Rapper Freddie Gibbs Isn't Interested In "Fake Shit"

Jon Gitchoff
Freddie Gibbs will perform at the Ready Room on Tuesday, July 21.
"The will to win. It comes out of Gary, Indiana. I was supposed to lose, but I didn't," Freddie Gibbs says over the phone from Los Angeles. "My story comes from a real victorious place in my heart. Don't nobody want nothing in Gary, so you gotta want for yourself."

The 33-year-old Indiana native is indeed one of few rappers to come from the state. "You talking to the music scene," he laughs. Since 2003, Gibbs has released a deluge of mixtapes, EPs and studio albums. His next full-length, Lifestyles of the Insane, is slated for a late-summer release.

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How St. Louis' Hip-Hop Community Thrived in a Year of Social Unrest

Categories: Hip-Hop, Longform

Photo by Corey Miller
Five of the six members of MME -- a hip-hop collective making big waves through its music in the post-Ferguson era.

The lights are dimmed at the Luminary on Cherokee Street, where roughly 200 hip-hop fans have gathered for a special event showcasing the work of St. Louis' MME collective, a tight group of local artists who have been making big noise in the last year. Photos from a recent West Coast outing hang on a wall close to the front of the building, and a stash of merch sits in plain sight for anyone walking through the door. But no one is interested in any of that right now. It is the end of a long night, and the focus is on the stage.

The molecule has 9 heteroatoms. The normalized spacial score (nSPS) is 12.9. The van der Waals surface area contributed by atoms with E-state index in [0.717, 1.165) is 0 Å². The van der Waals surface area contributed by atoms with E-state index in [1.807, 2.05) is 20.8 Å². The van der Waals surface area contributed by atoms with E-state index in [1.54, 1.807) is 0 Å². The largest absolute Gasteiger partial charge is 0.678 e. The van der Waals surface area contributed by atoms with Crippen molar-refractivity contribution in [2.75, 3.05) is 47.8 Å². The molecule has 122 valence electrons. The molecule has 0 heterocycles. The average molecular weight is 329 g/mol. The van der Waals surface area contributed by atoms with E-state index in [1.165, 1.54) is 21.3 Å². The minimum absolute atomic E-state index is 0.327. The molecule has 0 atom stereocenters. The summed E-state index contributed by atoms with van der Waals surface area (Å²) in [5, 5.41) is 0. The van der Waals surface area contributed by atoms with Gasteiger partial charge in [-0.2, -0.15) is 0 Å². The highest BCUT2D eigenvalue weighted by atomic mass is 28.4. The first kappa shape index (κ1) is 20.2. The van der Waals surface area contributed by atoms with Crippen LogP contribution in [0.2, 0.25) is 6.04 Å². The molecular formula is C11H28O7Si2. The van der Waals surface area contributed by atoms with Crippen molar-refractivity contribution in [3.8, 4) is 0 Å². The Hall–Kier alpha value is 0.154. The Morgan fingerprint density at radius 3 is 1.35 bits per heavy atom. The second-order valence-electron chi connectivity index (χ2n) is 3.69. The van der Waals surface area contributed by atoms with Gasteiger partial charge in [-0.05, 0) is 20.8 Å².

The June 4 show kicked off this year's LAB series at the Luminary, a multimedia affair that pairs live performance with video projection. Each member of MME — Dante Wolfe, Mir, Lyrique, Con, Ciej and Mvstermind — has already performed individually before joining forces à la Voltron to close out the show with a group set.

See also: St. Louis Hip-Hop Trailblazers MME Get a Showcase at the Luminary

As they prepare to perform the final song of the night, the group's de facto leader, Mvstermind, looks sweaty but determined. "We gotta do this shit for this city, man," he says. "Keep cultivating."

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St. Louis Hip-Hop Trailblazers MME Get a Showcase at the Luminary

Photo by Cory Miller
Hip-hop collective MME.